Life does not respect plans. Plans are a great coping mechanism for the vagaries of life, but they oblige life's cooperation not at all. Approximately three months ago, I learned this very personally. My husband came home with news that forever and essentially changed my understanding of my life -- where it was going, who the players were, how they operate, how I operate.
Perhaps we are headed for something much better. That remains to be seen. Perhaps we are headed right over a cliff to calamity. That also remains to be seen, but I'm the kind of person who generally tends to suspect the former rather than the latter, on principle. That's another great coping mechanism.
In either case, there is only right now to contend with. It doesn't seem that way. It very much seems like what matters, what requires response/reaction is (a) the already written past or (b) the unwritten future. Which is, as it turns out, another coping mechanism.
What I do not want to do is sit still, here, with the discomfort of not knowing where I am headed, who I am, who my husband is, what will happen to our children. There was this event that underscored how in flux all of these things actually are, but in truth, they have always been, will always be, in flux. Unwritten in the future, despite however they've already been written in the past.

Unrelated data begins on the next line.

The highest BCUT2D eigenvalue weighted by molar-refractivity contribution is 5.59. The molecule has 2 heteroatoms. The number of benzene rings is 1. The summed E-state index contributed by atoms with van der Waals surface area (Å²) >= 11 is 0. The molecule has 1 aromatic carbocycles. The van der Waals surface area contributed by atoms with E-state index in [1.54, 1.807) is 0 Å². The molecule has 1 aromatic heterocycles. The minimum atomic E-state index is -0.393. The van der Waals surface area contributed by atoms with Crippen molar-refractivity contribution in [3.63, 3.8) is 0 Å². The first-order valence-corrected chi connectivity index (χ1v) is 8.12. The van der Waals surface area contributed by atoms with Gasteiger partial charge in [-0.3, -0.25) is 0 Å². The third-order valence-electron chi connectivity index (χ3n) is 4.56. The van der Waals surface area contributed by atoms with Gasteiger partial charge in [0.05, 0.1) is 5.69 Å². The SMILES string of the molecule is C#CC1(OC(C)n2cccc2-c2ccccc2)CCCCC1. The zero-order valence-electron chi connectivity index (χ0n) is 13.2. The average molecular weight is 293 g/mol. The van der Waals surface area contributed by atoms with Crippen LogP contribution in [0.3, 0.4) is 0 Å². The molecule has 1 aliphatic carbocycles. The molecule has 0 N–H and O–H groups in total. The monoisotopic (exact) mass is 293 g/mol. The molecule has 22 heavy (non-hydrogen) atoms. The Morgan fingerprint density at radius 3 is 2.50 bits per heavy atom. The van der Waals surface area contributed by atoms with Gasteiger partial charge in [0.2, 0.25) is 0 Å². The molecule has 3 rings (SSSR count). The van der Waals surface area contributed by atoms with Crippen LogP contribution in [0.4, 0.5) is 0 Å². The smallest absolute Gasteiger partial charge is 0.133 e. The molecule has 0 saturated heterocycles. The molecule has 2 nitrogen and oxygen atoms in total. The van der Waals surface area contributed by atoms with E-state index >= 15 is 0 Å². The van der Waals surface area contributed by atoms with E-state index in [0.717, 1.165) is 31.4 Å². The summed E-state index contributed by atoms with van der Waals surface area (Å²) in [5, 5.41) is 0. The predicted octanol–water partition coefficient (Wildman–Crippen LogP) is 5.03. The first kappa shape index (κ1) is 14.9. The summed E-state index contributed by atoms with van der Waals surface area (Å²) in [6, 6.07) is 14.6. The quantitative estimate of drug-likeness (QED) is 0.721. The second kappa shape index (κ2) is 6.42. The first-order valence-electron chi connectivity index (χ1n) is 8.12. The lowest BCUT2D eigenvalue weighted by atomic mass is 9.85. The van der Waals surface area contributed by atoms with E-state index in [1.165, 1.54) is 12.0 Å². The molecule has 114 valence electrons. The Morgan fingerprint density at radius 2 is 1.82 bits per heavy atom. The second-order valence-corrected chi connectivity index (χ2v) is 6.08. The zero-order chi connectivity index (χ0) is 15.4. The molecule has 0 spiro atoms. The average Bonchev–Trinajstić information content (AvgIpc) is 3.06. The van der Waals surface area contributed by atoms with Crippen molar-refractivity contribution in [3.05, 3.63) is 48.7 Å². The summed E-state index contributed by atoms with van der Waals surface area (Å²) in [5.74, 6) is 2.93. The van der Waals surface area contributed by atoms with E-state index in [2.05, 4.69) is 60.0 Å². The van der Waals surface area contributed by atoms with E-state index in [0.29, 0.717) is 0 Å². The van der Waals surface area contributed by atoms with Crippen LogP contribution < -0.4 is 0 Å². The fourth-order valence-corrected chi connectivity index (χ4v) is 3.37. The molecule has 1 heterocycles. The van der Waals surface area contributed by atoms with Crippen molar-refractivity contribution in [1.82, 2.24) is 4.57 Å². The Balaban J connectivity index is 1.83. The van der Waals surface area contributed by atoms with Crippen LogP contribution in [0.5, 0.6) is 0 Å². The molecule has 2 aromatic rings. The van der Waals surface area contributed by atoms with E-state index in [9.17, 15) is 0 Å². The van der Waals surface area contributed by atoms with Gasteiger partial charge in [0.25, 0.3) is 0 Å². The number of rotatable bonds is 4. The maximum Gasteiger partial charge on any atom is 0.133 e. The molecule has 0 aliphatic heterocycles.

The sensations that go with sitting still and feeling this in-flux-ness are uncomfortable. My chest feels squeezed tight, my heart pounds, I have a slight queasiness, my ears ring slightly, a lump forms in my throat. Hey, how about that future that might be? Even in ten minutes, or less, when I hit "publish"? How long until someone else reads this and what will they think? Or, hey, remember ten minutes ago, when my husband got really upset about something that I don't think deserved that response? Hey wasn't he crazy about that? What a jerk.......?
Nope, not helping. My chest is still tight, my heart pounding, etc. I am still uncomfortable. I am still in flux. The future is still unwritten. The only thing written -- and beyond revision -- is the past. This is all there is that is actually happening: this. Here. Now.
And despite all my coping mechanisms to escape this, here, now -- it is all there is that is happening. If I want to be present to my life, here's the thing.
This tightness, this discomfort, this lump in my throat -- do I believe they will last? No. If I sit here and pay attention, maybe I'll even notice the moment they change into something else. What will come next? Already, again, I am thinking about the future. All that is happening right now: my fingers hitting the keys, the way the lump is moving up my throat, and -- I suspect -- will soon burst out as tears. Yes. Here there are tears. My face warms, my chest heaves, I sob.
The lump in my throat passes. My chest is less squeezed. My heart still pounds. And I am here. Still here. And planning to stay. To the best of my ability.